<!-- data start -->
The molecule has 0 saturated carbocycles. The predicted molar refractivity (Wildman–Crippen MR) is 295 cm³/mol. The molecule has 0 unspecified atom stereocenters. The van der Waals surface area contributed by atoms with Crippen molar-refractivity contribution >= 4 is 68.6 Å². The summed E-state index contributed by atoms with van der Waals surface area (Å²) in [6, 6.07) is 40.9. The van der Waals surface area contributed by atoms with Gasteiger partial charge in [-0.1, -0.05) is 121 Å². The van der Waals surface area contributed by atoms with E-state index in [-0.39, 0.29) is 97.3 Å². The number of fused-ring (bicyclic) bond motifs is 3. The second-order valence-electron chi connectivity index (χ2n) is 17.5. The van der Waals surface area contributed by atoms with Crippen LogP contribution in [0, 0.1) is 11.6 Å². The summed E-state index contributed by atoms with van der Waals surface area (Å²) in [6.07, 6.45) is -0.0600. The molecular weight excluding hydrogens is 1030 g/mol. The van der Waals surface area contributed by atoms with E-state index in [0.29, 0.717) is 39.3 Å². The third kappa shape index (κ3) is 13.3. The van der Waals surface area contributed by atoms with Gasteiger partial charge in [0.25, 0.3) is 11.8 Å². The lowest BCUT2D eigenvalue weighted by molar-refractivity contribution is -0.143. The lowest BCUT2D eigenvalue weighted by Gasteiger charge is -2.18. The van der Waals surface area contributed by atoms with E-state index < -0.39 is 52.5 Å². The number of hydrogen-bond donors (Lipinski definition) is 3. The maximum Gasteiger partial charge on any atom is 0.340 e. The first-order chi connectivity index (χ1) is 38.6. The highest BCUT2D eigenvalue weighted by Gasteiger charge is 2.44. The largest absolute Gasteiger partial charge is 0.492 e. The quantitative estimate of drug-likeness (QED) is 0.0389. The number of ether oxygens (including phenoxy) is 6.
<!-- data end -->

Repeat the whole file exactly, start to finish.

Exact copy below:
The molecule has 0 saturated carbocycles. The predicted molar refractivity (Wildman–Crippen MR) is 295 cm³/mol. The molecule has 0 unspecified atom stereocenters. The van der Waals surface area contributed by atoms with Crippen molar-refractivity contribution >= 4 is 68.6 Å². The summed E-state index contributed by atoms with van der Waals surface area (Å²) in [6, 6.07) is 40.9. The van der Waals surface area contributed by atoms with Gasteiger partial charge in [-0.1, -0.05) is 121 Å². The van der Waals surface area contributed by atoms with E-state index in [-0.39, 0.29) is 97.3 Å². The number of fused-ring (bicyclic) bond motifs is 3. The second-order valence-electron chi connectivity index (χ2n) is 17.5. The van der Waals surface area contributed by atoms with Crippen LogP contribution in [0, 0.1) is 11.6 Å². The summed E-state index contributed by atoms with van der Waals surface area (Å²) in [6.07, 6.45) is -0.0600. The molecular weight excluding hydrogens is 1030 g/mol. The van der Waals surface area contributed by atoms with E-state index in [0.29, 0.717) is 39.3 Å². The third kappa shape index (κ3) is 13.3. The van der Waals surface area contributed by atoms with Gasteiger partial charge in [0.25, 0.3) is 11.8 Å². The lowest BCUT2D eigenvalue weighted by molar-refractivity contribution is -0.143. The lowest BCUT2D eigenvalue weighted by Gasteiger charge is -2.18. The van der Waals surface area contributed by atoms with E-state index < -0.39 is 52.5 Å². The number of hydrogen-bond donors (Lipinski definition) is 3. The maximum Gasteiger partial charge on any atom is 0.340 e. The first-order chi connectivity index (χ1) is 38.6. The highest BCUT2D eigenvalue weighted by Gasteiger charge is 2.44. The largest absolute Gasteiger partial charge is 0.492 e. The quantitative estimate of drug-likeness (QED) is 0.0389. The number of ether oxygens (including phenoxy) is 6.